Plastics Beads, Walnut Shells, and Fish

In a world of consummation and mass production, the motto is more with less. How can a company make more products with less money? Sometime, this way of thinking can lead to us using products that might not be the best for us and the environment.

A good example would be the microbeads situation in the cosmetic world. These little beads are made of plastics and are no longer than 5 millimeters of diameter. They are mostly used in body wash, exfoliant… They have a polish rounded shape and are capable are polishing and cleaning the top surface of the skin called stratum corneum. The positive side, as consumers, is that those microbeads are made of inorganic compounds, which means it can’t interact with the chemistry of the skin. However, on the negative side, those microbeads found in cosmetics wind up in water and pollute our lakes and rivers. They are particularly a threat to birds and fish. When those animals eat the plastic beads, it prevents them from getting actual nutrients and to block their stomach.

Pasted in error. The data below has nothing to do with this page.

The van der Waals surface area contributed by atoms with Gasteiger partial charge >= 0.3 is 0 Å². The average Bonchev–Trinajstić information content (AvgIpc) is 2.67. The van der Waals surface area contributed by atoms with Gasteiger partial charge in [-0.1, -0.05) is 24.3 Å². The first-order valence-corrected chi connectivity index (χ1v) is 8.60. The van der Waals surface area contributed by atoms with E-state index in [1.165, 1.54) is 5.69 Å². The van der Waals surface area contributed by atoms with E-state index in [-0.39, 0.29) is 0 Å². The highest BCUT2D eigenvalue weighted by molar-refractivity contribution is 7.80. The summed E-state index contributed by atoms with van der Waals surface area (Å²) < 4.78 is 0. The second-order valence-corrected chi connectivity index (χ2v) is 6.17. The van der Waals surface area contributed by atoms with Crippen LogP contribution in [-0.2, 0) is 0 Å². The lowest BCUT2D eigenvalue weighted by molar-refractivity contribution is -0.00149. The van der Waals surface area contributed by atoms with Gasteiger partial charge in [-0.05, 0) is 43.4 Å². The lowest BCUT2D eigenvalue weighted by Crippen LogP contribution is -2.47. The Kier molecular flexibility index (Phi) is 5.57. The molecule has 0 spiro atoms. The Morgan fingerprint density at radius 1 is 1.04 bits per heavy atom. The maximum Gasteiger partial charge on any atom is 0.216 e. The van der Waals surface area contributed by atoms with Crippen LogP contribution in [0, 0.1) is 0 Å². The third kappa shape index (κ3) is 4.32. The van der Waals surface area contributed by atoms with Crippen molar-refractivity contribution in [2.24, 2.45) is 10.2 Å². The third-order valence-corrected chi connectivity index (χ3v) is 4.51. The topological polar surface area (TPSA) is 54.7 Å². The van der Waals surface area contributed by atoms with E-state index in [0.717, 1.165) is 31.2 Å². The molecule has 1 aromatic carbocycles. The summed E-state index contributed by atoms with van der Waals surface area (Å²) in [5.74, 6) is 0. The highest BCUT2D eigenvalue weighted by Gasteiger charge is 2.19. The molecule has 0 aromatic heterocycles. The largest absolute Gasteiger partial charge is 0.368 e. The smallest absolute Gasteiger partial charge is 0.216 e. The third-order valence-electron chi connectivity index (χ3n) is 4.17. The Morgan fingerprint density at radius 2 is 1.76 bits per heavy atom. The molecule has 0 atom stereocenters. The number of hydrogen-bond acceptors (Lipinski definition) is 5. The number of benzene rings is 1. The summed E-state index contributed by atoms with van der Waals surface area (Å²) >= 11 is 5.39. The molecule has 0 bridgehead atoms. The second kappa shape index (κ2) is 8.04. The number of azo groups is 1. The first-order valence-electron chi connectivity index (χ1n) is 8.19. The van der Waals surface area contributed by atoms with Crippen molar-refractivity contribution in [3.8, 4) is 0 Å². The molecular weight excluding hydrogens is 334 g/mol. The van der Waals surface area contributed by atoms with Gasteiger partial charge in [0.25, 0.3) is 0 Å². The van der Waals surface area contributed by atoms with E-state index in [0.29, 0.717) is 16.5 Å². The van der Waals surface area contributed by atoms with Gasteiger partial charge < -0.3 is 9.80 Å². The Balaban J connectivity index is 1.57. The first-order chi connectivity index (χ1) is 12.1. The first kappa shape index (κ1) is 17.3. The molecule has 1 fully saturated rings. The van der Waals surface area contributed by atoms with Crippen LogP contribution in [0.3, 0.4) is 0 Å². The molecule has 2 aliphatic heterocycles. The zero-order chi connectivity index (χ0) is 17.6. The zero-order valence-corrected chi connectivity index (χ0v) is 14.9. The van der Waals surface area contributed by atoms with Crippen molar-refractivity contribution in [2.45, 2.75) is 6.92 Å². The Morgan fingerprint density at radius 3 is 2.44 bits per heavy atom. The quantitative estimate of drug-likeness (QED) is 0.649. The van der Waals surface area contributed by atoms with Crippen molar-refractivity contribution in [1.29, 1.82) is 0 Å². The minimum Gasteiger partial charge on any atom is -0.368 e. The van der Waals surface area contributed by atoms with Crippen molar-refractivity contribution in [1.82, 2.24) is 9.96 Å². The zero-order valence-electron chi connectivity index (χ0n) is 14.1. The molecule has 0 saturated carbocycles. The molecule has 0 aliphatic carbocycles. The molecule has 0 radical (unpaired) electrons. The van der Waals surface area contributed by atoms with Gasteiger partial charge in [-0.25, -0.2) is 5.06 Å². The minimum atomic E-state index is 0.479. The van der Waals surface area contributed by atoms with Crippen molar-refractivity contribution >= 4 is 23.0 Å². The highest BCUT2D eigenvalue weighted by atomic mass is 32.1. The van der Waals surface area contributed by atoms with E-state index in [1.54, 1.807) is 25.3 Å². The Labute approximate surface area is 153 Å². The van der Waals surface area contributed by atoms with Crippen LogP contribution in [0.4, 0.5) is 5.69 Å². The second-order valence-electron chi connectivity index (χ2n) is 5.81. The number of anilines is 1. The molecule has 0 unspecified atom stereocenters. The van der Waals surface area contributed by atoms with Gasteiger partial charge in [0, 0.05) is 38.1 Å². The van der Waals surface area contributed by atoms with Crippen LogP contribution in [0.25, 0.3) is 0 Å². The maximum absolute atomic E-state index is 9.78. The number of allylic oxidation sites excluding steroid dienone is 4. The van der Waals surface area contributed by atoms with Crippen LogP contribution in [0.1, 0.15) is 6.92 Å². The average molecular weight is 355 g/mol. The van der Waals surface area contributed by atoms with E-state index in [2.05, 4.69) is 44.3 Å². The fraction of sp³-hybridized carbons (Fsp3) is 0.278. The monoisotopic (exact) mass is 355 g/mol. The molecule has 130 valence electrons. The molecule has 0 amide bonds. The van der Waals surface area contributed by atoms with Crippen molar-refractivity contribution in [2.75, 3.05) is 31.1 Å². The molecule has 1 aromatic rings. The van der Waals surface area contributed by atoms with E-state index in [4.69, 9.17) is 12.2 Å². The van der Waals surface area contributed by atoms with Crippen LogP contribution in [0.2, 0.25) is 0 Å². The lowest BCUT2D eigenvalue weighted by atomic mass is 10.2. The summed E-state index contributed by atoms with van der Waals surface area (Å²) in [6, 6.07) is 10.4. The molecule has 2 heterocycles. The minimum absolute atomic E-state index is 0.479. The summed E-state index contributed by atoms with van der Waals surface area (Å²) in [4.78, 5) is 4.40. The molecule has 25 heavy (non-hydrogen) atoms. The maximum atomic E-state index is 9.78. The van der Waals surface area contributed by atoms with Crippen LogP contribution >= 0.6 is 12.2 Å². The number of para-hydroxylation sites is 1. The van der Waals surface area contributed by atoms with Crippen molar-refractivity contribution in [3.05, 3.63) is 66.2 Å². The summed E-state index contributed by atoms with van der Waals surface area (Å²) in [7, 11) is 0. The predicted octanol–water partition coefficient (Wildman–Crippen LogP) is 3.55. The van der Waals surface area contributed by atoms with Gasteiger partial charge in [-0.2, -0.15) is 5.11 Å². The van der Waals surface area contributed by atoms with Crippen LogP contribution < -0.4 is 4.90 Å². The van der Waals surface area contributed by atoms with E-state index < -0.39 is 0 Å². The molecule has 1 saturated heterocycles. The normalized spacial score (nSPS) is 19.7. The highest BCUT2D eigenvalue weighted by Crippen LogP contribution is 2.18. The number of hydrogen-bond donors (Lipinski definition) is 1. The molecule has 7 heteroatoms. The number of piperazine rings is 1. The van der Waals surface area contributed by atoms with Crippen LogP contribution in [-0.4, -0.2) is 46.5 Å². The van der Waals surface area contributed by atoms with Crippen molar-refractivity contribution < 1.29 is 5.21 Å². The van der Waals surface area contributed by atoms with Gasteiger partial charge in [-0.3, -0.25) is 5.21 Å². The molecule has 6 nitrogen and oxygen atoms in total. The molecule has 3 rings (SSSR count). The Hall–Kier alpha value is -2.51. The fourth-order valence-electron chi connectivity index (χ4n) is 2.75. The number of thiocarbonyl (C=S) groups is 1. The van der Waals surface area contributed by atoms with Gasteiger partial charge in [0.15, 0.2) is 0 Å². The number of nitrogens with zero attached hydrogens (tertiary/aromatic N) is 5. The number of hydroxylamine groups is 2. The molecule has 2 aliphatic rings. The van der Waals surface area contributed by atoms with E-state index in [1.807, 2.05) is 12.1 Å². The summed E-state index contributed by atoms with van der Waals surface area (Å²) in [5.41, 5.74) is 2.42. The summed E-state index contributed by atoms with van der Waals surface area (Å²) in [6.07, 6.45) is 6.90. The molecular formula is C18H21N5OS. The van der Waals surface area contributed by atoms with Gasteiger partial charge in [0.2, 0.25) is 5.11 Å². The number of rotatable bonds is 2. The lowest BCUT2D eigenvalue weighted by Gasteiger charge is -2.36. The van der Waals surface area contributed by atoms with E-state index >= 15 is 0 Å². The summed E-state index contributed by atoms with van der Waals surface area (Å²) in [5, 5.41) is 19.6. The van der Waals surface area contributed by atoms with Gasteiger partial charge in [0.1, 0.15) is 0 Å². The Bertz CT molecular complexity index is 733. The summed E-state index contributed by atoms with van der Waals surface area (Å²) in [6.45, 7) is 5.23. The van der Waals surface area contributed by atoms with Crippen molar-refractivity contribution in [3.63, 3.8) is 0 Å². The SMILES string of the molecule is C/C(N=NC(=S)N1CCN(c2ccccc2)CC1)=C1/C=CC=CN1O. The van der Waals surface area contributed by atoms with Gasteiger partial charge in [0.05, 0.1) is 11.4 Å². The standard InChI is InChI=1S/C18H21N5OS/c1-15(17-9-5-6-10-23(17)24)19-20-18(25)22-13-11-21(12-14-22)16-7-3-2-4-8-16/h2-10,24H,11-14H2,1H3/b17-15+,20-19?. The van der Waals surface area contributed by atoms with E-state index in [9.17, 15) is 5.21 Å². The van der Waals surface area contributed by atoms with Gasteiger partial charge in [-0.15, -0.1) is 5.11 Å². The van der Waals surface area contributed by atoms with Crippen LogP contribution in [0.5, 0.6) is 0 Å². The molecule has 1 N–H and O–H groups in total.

A good alternative for cosmetics is the use of organic material such as rice, walnut shells, etc. Those materials are actually more efficient for the skin as an exfoliant and safe for the environment. If this is the case, why use those microbeads when better alternatives could be use? The production of microbeads is cheaper than using organic compound which means they get a better profit the product is sold. If the production becomes more expensive, the products will either cost more or the company will gain less money. Companies should not sacrifice the environment in order to make more money. They also should provide the best product they could which would mean replacing plastic microbeads by organic compounds.

 

http://www.huffingtonpost.com/2014/02/20/microbeads-exfoliation_n_4815133.html?&ncid=tweetlnkushpmg00000067

http://www.salon.com/2013/06/29/when_exfoliation_kills_partner/

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